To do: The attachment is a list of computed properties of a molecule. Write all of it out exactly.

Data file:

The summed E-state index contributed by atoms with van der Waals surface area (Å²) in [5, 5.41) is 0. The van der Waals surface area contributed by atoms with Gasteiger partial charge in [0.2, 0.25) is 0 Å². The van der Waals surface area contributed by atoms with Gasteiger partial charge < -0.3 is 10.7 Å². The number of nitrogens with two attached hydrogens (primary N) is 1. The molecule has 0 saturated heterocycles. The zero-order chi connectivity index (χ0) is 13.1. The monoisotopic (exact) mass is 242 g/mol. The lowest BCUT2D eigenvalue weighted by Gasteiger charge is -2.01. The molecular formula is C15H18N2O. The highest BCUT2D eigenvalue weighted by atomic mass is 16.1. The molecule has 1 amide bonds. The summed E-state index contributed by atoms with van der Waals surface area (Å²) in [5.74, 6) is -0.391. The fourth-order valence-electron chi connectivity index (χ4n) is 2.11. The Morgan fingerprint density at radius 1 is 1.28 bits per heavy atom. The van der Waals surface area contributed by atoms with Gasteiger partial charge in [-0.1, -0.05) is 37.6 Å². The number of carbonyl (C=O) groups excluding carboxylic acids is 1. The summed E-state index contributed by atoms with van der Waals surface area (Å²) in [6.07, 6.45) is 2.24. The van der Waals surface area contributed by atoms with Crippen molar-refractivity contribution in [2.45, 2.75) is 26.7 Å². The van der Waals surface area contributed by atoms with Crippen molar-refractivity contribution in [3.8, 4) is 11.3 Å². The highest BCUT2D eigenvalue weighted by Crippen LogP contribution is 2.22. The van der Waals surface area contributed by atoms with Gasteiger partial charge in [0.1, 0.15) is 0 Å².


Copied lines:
The summed E-state index contributed by atoms with van der Waals surface area (Å²) in [5, 5.41) is 0. The van der Waals surface area contributed by atoms with Gasteiger partial charge in [0.2, 0.25) is 0 Å². The van der Waals surface area contributed by atoms with Gasteiger partial charge < -0.3 is 10.7 Å². The number of nitrogens with two attached hydrogens (primary N) is 1. The molecule has 0 saturated heterocycles. The zero-order chi connectivity index (χ0) is 13.1. The monoisotopic (exact) mass is 242 g/mol. The lowest BCUT2D eigenvalue weighted by Gasteiger charge is -2.01. The molecular formula is C15H18N2O. The highest BCUT2D eigenvalue weighted by atomic mass is 16.1. The molecule has 1 amide bonds. The summed E-state index contributed by atoms with van der Waals surface area (Å²) in [5.74, 6) is -0.391. The fourth-order valence-electron chi connectivity index (χ4n) is 2.11. The Morgan fingerprint density at radius 1 is 1.28 bits per heavy atom. The van der Waals surface area contributed by atoms with Gasteiger partial charge in [-0.1, -0.05) is 37.6 Å². The number of carbonyl (C=O) groups excluding carboxylic acids is 1. The summed E-state index contributed by atoms with van der Waals surface area (Å²) in [6.07, 6.45) is 2.24. The van der Waals surface area contributed by atoms with Crippen molar-refractivity contribution in [2.45, 2.75) is 26.7 Å². The van der Waals surface area contributed by atoms with Crippen molar-refractivity contribution in [3.8, 4) is 11.3 Å². The highest BCUT2D eigenvalue weighted by Crippen LogP contribution is 2.22. The van der Waals surface area contributed by atoms with Gasteiger partial charge in [0.1, 0.15) is 0 Å².